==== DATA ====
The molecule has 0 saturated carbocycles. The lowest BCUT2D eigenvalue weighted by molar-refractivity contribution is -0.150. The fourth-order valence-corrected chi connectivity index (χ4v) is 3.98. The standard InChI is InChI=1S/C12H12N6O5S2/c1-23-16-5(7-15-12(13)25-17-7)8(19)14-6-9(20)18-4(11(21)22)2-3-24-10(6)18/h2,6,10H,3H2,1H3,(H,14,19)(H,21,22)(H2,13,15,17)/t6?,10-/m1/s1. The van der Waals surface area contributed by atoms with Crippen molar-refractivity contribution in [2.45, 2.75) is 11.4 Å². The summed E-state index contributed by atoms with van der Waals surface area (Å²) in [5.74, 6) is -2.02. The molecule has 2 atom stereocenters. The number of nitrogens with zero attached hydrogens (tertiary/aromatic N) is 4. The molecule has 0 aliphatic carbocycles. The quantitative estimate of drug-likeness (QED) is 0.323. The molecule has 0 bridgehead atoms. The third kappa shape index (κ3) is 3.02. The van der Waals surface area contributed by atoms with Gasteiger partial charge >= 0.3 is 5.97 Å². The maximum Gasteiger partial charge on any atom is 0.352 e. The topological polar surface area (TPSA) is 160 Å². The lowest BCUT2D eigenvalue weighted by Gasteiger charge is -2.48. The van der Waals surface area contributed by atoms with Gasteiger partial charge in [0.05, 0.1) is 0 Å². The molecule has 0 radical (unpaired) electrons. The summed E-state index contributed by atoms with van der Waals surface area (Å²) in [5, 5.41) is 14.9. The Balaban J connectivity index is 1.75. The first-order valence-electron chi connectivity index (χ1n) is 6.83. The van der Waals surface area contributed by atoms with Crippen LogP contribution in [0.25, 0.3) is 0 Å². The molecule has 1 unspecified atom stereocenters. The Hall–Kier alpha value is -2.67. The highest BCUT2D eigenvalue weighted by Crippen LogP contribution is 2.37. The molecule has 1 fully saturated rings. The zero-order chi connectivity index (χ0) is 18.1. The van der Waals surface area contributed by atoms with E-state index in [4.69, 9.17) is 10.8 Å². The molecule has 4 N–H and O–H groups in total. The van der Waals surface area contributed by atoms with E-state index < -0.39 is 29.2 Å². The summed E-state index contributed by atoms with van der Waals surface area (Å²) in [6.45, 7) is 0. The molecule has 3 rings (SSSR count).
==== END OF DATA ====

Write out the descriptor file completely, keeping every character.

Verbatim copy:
The molecule has 0 saturated carbocycles. The lowest BCUT2D eigenvalue weighted by molar-refractivity contribution is -0.150. The fourth-order valence-corrected chi connectivity index (χ4v) is 3.98. The standard InChI is InChI=1S/C12H12N6O5S2/c1-23-16-5(7-15-12(13)25-17-7)8(19)14-6-9(20)18-4(11(21)22)2-3-24-10(6)18/h2,6,10H,3H2,1H3,(H,14,19)(H,21,22)(H2,13,15,17)/t6?,10-/m1/s1. The van der Waals surface area contributed by atoms with Crippen molar-refractivity contribution in [2.45, 2.75) is 11.4 Å². The summed E-state index contributed by atoms with van der Waals surface area (Å²) in [5.74, 6) is -2.02. The molecule has 2 atom stereocenters. The number of nitrogens with zero attached hydrogens (tertiary/aromatic N) is 4. The molecule has 0 aliphatic carbocycles. The quantitative estimate of drug-likeness (QED) is 0.323. The molecule has 0 bridgehead atoms. The third kappa shape index (κ3) is 3.02. The van der Waals surface area contributed by atoms with Gasteiger partial charge >= 0.3 is 5.97 Å². The maximum Gasteiger partial charge on any atom is 0.352 e. The topological polar surface area (TPSA) is 160 Å². The lowest BCUT2D eigenvalue weighted by Gasteiger charge is -2.48. The van der Waals surface area contributed by atoms with Gasteiger partial charge in [0.05, 0.1) is 0 Å². The molecule has 0 radical (unpaired) electrons. The summed E-state index contributed by atoms with van der Waals surface area (Å²) in [5, 5.41) is 14.9. The Balaban J connectivity index is 1.75. The first-order valence-electron chi connectivity index (χ1n) is 6.83. The van der Waals surface area contributed by atoms with Crippen LogP contribution in [0.25, 0.3) is 0 Å². The molecule has 1 unspecified atom stereocenters. The Hall–Kier alpha value is -2.67. The highest BCUT2D eigenvalue weighted by Crippen LogP contribution is 2.37. The molecule has 1 fully saturated rings. The zero-order chi connectivity index (χ0) is 18.1. The van der Waals surface area contributed by atoms with E-state index in [4.69, 9.17) is 10.8 Å². The molecule has 4 N–H and O–H groups in total. The van der Waals surface area contributed by atoms with E-state index < -0.39 is 29.2 Å². The summed E-state index contributed by atoms with van der Waals surface area (Å²) in [6.45, 7) is 0. The molecule has 3 rings (SSSR count).